Arduino Embedded Hardware

Arduino* and a custom board

At work a colleague developed a custom board in the time of chip shortage™ and had to use a 20 MHz oscillator in place of a 16 MHz requiring a custom board configuration. The solution after searching the often misleading Arduino forums was to hack it into the global platform.txt.

This is neither portable nor does it interact well with updates of the Core. Fortunately, there are very good, not misleading forum posts!

A (hopefully more than just slightly) better solution is to use the hardware/ directory in the Sketchbook folder and to reference the standard Arduino configurations (using the VENDOR_ID:VARIANT_ID notation).

  • Let’s name the board gsino since my colleague and I work at GSI.
  • Then let’s create a folder structure $SKETCHBOOK/hardware/gsi/avr and …
  • … write a basic boards.txt shown below: Board



If the created folder contains only this board.txt file, the menu entry in the IDE for this board will be “Tools/Board/gsi-avr/GSino Board”. If you want it a little prettier, create a platform.txt with

Voilà! If you need to take this to another computer or share it with a friend, just zip the relevant parts of the $SKETCHBOOK/hardware/ folder and unpack it in its new location.

Screenshot of the archive showing the folder hierarchy: "hardware/gsi/avr/" with the three relevant files "boards.txt", "platform.txt" and "programmers.txt".

And there you have a slightly more portable and cleaner solution to writing your own hardware platform.

*) This was done on Arduino IDE version 1.8.19 and should work for quite a while (probably after version 1.5.x). AFAIK, this should work similarly with the new 2.0 IDE. But I did not test this.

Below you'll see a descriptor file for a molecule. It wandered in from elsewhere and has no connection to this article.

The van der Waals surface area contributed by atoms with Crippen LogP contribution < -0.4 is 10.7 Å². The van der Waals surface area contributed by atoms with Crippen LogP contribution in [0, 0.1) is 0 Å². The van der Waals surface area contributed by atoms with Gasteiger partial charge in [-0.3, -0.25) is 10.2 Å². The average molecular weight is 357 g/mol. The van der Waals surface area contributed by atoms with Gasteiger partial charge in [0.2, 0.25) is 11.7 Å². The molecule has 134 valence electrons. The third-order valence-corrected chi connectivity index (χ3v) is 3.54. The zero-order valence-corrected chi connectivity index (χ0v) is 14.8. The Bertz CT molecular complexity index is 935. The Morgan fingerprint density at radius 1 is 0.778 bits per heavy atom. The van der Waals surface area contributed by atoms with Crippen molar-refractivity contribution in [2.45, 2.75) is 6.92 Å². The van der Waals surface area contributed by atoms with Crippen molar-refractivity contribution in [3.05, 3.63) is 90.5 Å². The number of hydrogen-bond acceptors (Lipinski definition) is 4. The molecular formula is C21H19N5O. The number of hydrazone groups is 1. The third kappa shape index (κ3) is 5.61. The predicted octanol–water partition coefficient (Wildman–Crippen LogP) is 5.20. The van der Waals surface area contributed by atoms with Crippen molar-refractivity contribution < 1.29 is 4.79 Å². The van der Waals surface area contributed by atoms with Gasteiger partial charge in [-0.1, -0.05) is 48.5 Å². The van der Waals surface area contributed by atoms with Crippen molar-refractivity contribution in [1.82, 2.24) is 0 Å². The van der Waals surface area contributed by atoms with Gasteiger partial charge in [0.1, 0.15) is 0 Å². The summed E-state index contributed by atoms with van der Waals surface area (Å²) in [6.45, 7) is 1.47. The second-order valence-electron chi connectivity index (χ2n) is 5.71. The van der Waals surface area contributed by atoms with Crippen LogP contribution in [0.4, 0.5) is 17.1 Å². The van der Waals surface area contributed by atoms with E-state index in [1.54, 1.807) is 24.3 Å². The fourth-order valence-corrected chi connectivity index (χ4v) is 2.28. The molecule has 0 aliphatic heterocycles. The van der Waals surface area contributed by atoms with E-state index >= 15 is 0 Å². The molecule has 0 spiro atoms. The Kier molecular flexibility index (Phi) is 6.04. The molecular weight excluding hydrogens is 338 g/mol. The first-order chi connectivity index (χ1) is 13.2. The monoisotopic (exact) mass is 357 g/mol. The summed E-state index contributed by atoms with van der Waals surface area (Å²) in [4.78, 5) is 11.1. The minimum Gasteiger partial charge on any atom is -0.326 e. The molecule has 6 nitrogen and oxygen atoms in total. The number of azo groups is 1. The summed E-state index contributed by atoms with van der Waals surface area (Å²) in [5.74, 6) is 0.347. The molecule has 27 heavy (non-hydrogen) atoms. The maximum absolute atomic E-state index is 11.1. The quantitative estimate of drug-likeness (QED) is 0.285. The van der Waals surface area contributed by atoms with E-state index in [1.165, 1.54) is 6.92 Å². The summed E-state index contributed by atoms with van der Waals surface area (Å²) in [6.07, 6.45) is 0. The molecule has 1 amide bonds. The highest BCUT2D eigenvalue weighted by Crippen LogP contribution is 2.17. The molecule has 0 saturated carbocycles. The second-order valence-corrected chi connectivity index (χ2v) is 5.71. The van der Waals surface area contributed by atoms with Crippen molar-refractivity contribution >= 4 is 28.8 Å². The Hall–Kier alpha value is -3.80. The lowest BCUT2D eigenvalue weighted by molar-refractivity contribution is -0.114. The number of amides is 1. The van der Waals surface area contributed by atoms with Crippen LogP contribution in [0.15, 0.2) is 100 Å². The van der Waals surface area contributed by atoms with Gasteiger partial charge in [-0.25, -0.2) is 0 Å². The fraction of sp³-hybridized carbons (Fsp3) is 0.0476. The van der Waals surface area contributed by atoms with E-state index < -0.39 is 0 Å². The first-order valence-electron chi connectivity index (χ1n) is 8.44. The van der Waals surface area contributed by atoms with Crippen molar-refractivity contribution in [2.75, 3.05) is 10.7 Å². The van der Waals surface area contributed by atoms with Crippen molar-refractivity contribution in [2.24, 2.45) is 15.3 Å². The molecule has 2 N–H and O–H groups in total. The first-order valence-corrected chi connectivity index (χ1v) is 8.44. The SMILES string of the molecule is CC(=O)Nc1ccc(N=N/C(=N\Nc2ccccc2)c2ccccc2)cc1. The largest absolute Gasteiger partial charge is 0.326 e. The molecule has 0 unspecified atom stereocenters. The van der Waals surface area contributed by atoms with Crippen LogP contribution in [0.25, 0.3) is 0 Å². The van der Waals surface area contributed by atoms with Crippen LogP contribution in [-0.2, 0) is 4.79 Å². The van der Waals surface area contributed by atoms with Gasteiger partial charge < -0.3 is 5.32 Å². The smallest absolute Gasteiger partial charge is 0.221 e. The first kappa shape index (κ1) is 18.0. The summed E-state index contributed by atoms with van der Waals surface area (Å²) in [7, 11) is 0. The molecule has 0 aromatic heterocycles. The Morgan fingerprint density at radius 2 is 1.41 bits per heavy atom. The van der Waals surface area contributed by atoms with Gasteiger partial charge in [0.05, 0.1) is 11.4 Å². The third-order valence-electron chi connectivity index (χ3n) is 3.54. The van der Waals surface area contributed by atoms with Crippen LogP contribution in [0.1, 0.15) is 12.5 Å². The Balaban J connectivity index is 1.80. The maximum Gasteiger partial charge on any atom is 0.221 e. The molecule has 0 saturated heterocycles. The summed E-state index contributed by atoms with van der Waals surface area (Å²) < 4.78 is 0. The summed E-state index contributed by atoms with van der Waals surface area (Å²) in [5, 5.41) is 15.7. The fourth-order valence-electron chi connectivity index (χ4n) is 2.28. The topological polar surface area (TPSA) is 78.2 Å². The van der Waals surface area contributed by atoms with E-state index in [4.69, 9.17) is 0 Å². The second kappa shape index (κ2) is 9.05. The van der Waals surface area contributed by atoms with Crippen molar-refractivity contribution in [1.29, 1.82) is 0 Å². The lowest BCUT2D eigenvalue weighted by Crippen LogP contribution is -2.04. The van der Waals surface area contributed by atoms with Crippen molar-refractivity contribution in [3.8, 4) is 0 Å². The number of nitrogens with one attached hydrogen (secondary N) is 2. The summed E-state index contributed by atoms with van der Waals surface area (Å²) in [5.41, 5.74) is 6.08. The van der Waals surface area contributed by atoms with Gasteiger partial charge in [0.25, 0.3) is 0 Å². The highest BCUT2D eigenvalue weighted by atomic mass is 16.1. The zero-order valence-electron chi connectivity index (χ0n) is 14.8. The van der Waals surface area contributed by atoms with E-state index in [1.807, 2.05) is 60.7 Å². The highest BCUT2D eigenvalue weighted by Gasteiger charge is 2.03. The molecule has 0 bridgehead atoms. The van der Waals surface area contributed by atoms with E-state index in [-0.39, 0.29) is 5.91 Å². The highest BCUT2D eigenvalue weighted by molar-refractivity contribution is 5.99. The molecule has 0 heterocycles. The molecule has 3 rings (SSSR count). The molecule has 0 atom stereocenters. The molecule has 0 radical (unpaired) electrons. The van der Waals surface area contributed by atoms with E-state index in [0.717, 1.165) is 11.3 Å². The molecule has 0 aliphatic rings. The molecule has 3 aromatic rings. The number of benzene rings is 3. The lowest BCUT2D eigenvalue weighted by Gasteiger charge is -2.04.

Hardware Linux

SATA/Soft-RAID Cards that work

A while ago, I wanted to add more space to my MD+LVM2 array on a Linux machine (Ubuntu 20.04 at the moment).
The setup used MD to make a RAID1 of two HDDs and knowing that I would eventually like to add more storage later, I put LVM2 on top.

A Card That Doesn’t Work

The moment came but I realised my mainboard did not have enough SATA ports. So, after some research, I bought a HighPoint Rocket 640L PICe SATA host adapter which comes with a Marvell 88SE92xx series chip (88SE9230 in my case).

Tl;dr: Don’t.

It took me half a day of research to figure out that (as of September 2021 and Linux kernel 5.4, but I tried 5.14 too) it would not show disks at all if IOMMU was activated. Also, it did not like stand-by/hibernation: HDD 4 would spin up fine on boot, but would not show up after a stand-by rendering the RAID incomplete, and the LVM volume in read-only mode. Which is a nice safeguard, thanks LVM-developers! But still annoying as such of course.

A Card That Does Work

So, I did more research and found the Delock 5x SATA PCIe x4 Card featuring a JMicron Technology chip (with an ID [197b:0585]). And guess what:

  • All disks come back after stand-by/hibernation
  • IOMMU and virtualisation can be switched on, no problem
  • It even has one more port than the HighPoint card

Disclaimer: All this may change in the future. I have no idea if this is a driver problem or a problem with the chip. But I though it might save some of you time.


Don’t use Marvell 88SE92xx series, at least in a Linux system. Full stop.